“In a market that has become hysterical and is accelerating all the time, the cool kids are no longer in vogue. These popular young talents in social media, often imposed by agents and other communicators, have been hired, more than for their abilities, above all for the number of their followers, their knowledge of communities and their influence on the end consumer. But while they are agile within flexible structures, such as their own labels, taking on the big labels is a different matter. Not to mention the fact that they no longer have several seasons to take the pulse and find the right rhythm, as they used to,” observes Stefano Martinetto, CEO of Tomorrow, a London-based multiservice platform dedicated to creative brands.

With the complexity that studios are now taking on and the sophistication of marketing departments, it’s better to have a bit of experience and a good knowledge of industry processes. Especially when you have to deal with large teams of long-serving experts. In any case, the central role of the creative director nowadays makes it impossible, or very difficult, to manage one’s own brand in parallel. For example, Anthony Vaccarello at Saint Laurent and Demna at Balenciaga gave it up fairly quickly.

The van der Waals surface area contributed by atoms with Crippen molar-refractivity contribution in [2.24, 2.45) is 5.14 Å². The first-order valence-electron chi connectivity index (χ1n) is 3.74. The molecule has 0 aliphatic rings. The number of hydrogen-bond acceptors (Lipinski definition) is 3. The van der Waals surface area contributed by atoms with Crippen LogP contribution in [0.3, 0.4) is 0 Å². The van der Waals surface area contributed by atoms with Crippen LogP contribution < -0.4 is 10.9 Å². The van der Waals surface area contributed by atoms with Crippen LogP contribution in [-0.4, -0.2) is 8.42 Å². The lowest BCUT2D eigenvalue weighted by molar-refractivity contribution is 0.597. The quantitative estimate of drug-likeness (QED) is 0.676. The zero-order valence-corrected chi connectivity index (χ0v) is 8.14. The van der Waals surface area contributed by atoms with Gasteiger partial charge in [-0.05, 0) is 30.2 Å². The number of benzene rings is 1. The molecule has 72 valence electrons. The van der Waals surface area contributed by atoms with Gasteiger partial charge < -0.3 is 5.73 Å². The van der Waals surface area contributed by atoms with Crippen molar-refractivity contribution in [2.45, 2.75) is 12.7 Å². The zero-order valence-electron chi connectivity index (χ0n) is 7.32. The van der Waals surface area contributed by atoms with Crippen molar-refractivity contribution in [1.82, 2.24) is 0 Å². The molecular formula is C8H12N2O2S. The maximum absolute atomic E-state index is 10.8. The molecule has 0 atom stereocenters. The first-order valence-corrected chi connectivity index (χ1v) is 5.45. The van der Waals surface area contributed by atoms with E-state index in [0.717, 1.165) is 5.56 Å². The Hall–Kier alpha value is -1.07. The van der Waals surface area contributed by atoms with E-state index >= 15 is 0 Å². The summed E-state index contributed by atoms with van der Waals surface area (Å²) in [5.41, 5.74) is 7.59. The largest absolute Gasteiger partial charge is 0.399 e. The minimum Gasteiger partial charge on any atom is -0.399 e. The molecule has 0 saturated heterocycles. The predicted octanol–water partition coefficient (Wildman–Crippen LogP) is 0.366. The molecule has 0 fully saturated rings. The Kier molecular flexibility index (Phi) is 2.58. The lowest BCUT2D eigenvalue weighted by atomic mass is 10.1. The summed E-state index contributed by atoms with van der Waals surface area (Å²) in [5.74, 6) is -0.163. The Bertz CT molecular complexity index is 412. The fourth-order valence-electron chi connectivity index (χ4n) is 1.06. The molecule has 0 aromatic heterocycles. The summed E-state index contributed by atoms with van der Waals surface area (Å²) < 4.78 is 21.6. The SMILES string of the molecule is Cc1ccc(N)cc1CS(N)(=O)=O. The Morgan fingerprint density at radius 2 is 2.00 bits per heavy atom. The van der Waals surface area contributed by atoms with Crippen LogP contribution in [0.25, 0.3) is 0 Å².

Like Ludovic de Saint Sernin, Charles de Vilmorin threw in the towel last April at Rochas, where he had been head of style for two years. For the time being, the fashion house has decided to leave it to the studio. In three years, the 26-year-old designer has enjoyed a meteoric rise. After launching his first collection of colourful bombers on his social networks, six months later he was walking the catwalks of Parisian haute couture with his newly-launched label, before being appointed creative director of Rochas the following month – in February 2021.

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“All the new designers adored by social networks, who have been placed at the head of houses over the last two years, have cracked. This system doesn’t work. It’s exploding. Followers and buzz on the web are no longer enough to do business. That’s why houses are turning to professionals and a healthier model,” says luxury consultant and talent hunter Patricia Lerat of PLC Consulting.
“We are seeing a return to a horizontal organisation, where the star stylist makes way for a more mature designer. Personalities with charisma, but who are also extremely competent. Technicians, who do the work behind the scenes,” continues the consultant. “We’ve gone from a polyhedral designer with a strong media component, to men behind the scenes who have acquired significant experience within the houses, focused on the product and capable of running the studio, which means overseeing pre-collections, main collections, multiple shows, celebrities, collaborations, etc.,”adds Stefano Martinetto.